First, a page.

Having, being and higher education: The marketisation of the university and the transformation of the student into consumer

This source preferred by Richard Scullion

Authors: Molesworth, M., Nixon, E. and Scullion, R.

Journal: Teaching in Higher Education

Volume: 14

Pages: 277-287

ISSN: 1356-2517

DOI: 10.1080/13562510902898841

In this paper we express concerns that the marketisation of British higher education that has accompanied its expansion has resulted in some sections becoming pedagogically limited. We draw from Fromm's humanist philosophy based on having to argue that the current higher education (HE) market discourse promotes a mode of existence, where students seek to 'have a degree' rather than 'be learners'. This connects pedagogic theory to a critique of consumer culture. We argue that a 'market-led' university responds to consumer calls by focusing on the content students want at a market rate. It may decrease intellectual complexity if this is not in demand, and increase connections with the workplace if this is desired. Once, under the guidance of the academic, the undergraduate had the potential to be transformed into a scholar, someone who thinks critically, but in our consumer society such 'transformation' is denied and 'confirmation' of the student as consumer is favoured. We further argue that there is a danger that the new HE's link to business through the expansion of vocational courses in business, marketing and related offerings, inevitably embeds expanded HE in a culture of having. This erodes other possible roles for education because a consumer society is unlikely to support a widened HE sector that may work to undermine its core ideology.

This data was imported from Scopus:

Authors: Molesworth, M., Nixon, E. and Scullion, R.

Journal: Teaching in Higher Education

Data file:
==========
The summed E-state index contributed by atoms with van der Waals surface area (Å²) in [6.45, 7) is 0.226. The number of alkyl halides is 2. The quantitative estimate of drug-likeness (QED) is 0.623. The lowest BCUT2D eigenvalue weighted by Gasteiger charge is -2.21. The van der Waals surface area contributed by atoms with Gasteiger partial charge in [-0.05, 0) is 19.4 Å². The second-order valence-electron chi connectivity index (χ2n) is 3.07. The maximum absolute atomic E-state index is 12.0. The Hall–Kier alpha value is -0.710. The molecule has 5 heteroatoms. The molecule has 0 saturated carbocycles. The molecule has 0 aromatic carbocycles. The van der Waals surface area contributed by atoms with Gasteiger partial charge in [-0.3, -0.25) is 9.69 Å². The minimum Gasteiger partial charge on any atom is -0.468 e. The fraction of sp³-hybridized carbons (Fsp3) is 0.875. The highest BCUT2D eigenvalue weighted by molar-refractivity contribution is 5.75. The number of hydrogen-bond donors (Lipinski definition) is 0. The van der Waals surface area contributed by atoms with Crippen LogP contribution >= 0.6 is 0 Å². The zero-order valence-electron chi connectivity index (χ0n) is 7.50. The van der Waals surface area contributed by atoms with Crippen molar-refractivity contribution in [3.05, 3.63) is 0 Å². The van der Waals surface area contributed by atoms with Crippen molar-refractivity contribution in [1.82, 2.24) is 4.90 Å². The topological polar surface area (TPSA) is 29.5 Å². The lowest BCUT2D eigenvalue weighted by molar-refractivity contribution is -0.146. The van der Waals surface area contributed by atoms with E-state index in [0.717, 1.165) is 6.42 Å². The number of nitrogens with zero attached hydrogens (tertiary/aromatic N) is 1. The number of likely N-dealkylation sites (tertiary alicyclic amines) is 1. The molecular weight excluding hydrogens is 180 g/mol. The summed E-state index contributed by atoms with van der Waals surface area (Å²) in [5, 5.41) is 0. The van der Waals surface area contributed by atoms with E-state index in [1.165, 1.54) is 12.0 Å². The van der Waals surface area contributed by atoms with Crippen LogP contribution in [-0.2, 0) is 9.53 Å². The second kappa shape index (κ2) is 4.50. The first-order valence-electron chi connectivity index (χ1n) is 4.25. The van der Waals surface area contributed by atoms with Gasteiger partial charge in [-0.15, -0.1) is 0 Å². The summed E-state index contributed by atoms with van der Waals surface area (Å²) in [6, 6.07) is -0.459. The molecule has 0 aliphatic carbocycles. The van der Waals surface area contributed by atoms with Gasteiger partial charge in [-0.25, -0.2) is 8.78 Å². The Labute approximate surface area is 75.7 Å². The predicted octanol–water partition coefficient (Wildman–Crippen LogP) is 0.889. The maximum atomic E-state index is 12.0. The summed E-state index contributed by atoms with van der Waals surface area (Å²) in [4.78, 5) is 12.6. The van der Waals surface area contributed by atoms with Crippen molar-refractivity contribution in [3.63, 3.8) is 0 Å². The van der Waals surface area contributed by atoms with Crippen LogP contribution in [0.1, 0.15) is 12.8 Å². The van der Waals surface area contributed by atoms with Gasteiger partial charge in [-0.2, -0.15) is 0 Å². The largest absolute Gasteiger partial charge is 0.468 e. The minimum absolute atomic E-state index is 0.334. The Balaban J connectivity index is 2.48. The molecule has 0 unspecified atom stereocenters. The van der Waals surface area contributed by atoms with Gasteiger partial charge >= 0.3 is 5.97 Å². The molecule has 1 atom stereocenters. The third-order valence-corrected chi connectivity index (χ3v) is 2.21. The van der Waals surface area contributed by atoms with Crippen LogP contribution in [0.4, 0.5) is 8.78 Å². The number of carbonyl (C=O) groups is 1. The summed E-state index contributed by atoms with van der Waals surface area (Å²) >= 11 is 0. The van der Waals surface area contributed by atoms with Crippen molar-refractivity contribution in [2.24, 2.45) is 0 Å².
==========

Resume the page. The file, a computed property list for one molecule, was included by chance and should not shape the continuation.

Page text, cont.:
Volume: 14

Issue: 3

Pages: 277-287

eISSN: 1470-1294

ISSN: 1356-2517

DOI: 10.1080/13562510902898841

In this paper we express concerns that the marketisation of British higher education that has accompanied its expansion has resulted in some sections becoming pedagogically limited. We draw from Fromm's humanist philosophy based on having to argue that the current higher education (HE) market discourse promotes a mode of existence, where students seek to 'have a degree' rather than 'be learners'. This connects pedagogic theory to a critique of consumer culture. We argue that a 'market-led' university responds to consumer calls by focusing on the content students want at a market rate. It may decrease intellectual complexity if this is not in demand, and increase connections with the workplace if this is desired. Once, under the guidance of the academic, the undergraduate had the potential to be transformed into a scholar, someone who thinks critically, but in our consumer society such 'transformation' is denied and 'confirmation' of the student as consumer is favoured. We further argue that there is a danger that the new HE's link to business through the expansion of vocational courses in business, marketing and related offerings, inevitably embeds expanded HE in a culture of having. This erodes other possible roles for education because a consumer society is unlikely to support a widened HE sector that may work to undermine its core ideology.

This data was imported from Web of Science (Lite):

Authors: Molesworth, M., Nixon, E. and Scullion, R.

Journal: TEACHING IN HIGHER EDUCATION

Volume: 14

Issue: 3

Pages: 277-287

eISSN: 1470-1294

ISSN: 1356-2517

DOI: 10.1080/13562510902898841

The data on this page was last updated at 10:28 on April 24, 2019.